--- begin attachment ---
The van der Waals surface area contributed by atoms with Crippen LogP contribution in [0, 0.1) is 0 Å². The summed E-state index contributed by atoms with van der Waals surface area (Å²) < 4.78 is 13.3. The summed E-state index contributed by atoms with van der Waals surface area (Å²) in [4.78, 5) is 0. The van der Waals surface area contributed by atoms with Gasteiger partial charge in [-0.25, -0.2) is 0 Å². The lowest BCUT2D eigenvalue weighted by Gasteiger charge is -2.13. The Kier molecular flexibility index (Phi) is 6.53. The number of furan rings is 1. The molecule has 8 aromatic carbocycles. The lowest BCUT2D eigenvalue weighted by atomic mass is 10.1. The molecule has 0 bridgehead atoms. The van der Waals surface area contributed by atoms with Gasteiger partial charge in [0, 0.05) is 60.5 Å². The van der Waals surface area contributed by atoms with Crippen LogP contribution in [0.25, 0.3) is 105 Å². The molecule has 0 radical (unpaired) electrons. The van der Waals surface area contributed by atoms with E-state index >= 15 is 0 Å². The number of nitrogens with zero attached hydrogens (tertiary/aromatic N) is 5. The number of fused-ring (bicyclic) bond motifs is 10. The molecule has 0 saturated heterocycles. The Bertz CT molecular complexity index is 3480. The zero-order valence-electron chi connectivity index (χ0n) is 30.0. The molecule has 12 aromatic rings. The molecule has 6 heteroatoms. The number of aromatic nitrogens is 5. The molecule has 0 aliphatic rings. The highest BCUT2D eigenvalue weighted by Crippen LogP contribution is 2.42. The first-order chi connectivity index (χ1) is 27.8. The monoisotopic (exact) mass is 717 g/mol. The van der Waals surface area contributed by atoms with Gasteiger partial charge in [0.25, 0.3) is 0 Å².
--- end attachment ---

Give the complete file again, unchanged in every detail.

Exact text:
The van der Waals surface area contributed by atoms with Crippen LogP contribution in [0, 0.1) is 0 Å². The summed E-state index contributed by atoms with van der Waals surface area (Å²) < 4.78 is 13.3. The summed E-state index contributed by atoms with van der Waals surface area (Å²) in [4.78, 5) is 0. The van der Waals surface area contributed by atoms with Gasteiger partial charge in [-0.25, -0.2) is 0 Å². The lowest BCUT2D eigenvalue weighted by Gasteiger charge is -2.13. The Kier molecular flexibility index (Phi) is 6.53. The number of furan rings is 1. The molecule has 8 aromatic carbocycles. The lowest BCUT2D eigenvalue weighted by atomic mass is 10.1. The molecule has 0 bridgehead atoms. The van der Waals surface area contributed by atoms with Gasteiger partial charge in [0, 0.05) is 60.5 Å². The van der Waals surface area contributed by atoms with Crippen LogP contribution in [0.25, 0.3) is 105 Å². The molecule has 0 radical (unpaired) electrons. The van der Waals surface area contributed by atoms with E-state index >= 15 is 0 Å². The number of nitrogens with zero attached hydrogens (tertiary/aromatic N) is 5. The number of fused-ring (bicyclic) bond motifs is 10. The molecule has 0 saturated heterocycles. The Bertz CT molecular complexity index is 3480. The zero-order valence-electron chi connectivity index (χ0n) is 30.0. The molecule has 12 aromatic rings. The molecule has 6 heteroatoms. The number of aromatic nitrogens is 5. The molecule has 0 aliphatic rings. The highest BCUT2D eigenvalue weighted by Crippen LogP contribution is 2.42. The first-order chi connectivity index (χ1) is 27.8. The monoisotopic (exact) mass is 717 g/mol. The van der Waals surface area contributed by atoms with Gasteiger partial charge in [0.25, 0.3) is 0 Å².